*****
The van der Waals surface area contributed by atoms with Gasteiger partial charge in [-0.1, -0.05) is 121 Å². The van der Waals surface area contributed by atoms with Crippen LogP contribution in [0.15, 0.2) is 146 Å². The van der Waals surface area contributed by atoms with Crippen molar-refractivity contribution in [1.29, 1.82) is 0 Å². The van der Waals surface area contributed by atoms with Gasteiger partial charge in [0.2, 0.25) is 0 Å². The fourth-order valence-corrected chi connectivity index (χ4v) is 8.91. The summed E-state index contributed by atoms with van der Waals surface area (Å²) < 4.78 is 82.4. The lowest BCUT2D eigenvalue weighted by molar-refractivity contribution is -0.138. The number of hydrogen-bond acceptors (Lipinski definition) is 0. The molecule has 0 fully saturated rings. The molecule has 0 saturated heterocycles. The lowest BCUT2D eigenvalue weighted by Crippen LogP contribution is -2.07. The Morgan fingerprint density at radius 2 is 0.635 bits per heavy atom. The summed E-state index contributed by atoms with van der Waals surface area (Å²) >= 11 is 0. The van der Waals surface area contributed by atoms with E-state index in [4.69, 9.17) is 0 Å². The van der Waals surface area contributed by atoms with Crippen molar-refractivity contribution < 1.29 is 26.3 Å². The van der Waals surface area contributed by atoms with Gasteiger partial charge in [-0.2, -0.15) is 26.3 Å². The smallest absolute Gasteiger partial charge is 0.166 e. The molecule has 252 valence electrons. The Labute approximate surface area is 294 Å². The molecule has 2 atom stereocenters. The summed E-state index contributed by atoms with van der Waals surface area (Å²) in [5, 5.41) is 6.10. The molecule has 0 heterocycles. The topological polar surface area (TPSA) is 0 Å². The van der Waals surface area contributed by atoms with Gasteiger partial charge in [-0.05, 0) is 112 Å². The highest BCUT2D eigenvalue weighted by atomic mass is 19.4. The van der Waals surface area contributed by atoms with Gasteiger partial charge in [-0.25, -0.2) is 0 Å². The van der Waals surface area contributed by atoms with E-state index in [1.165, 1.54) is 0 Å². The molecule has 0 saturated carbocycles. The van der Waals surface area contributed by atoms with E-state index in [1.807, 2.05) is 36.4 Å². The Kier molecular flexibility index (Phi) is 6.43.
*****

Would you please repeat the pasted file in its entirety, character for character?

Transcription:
The van der Waals surface area contributed by atoms with Gasteiger partial charge in [-0.1, -0.05) is 121 Å². The van der Waals surface area contributed by atoms with Crippen LogP contribution in [0.15, 0.2) is 146 Å². The van der Waals surface area contributed by atoms with Crippen molar-refractivity contribution in [1.29, 1.82) is 0 Å². The van der Waals surface area contributed by atoms with Gasteiger partial charge in [0.2, 0.25) is 0 Å². The fourth-order valence-corrected chi connectivity index (χ4v) is 8.91. The summed E-state index contributed by atoms with van der Waals surface area (Å²) < 4.78 is 82.4. The lowest BCUT2D eigenvalue weighted by molar-refractivity contribution is -0.138. The number of hydrogen-bond acceptors (Lipinski definition) is 0. The molecule has 0 fully saturated rings. The molecule has 0 saturated heterocycles. The lowest BCUT2D eigenvalue weighted by Crippen LogP contribution is -2.07. The Morgan fingerprint density at radius 2 is 0.635 bits per heavy atom. The summed E-state index contributed by atoms with van der Waals surface area (Å²) >= 11 is 0. The van der Waals surface area contributed by atoms with E-state index in [4.69, 9.17) is 0 Å². The van der Waals surface area contributed by atoms with Crippen molar-refractivity contribution < 1.29 is 26.3 Å². The van der Waals surface area contributed by atoms with Gasteiger partial charge in [-0.2, -0.15) is 26.3 Å². The smallest absolute Gasteiger partial charge is 0.166 e. The molecule has 252 valence electrons. The Labute approximate surface area is 294 Å². The molecule has 2 atom stereocenters. The summed E-state index contributed by atoms with van der Waals surface area (Å²) in [5, 5.41) is 6.10. The molecule has 0 heterocycles. The topological polar surface area (TPSA) is 0 Å². The van der Waals surface area contributed by atoms with Gasteiger partial charge in [-0.05, 0) is 112 Å². The highest BCUT2D eigenvalue weighted by atomic mass is 19.4. The van der Waals surface area contributed by atoms with Gasteiger partial charge in [-0.25, -0.2) is 0 Å². The van der Waals surface area contributed by atoms with E-state index in [1.165, 1.54) is 0 Å². The molecule has 0 saturated carbocycles. The van der Waals surface area contributed by atoms with E-state index in [1.807, 2.05) is 36.4 Å². The Kier molecular flexibility index (Phi) is 6.43.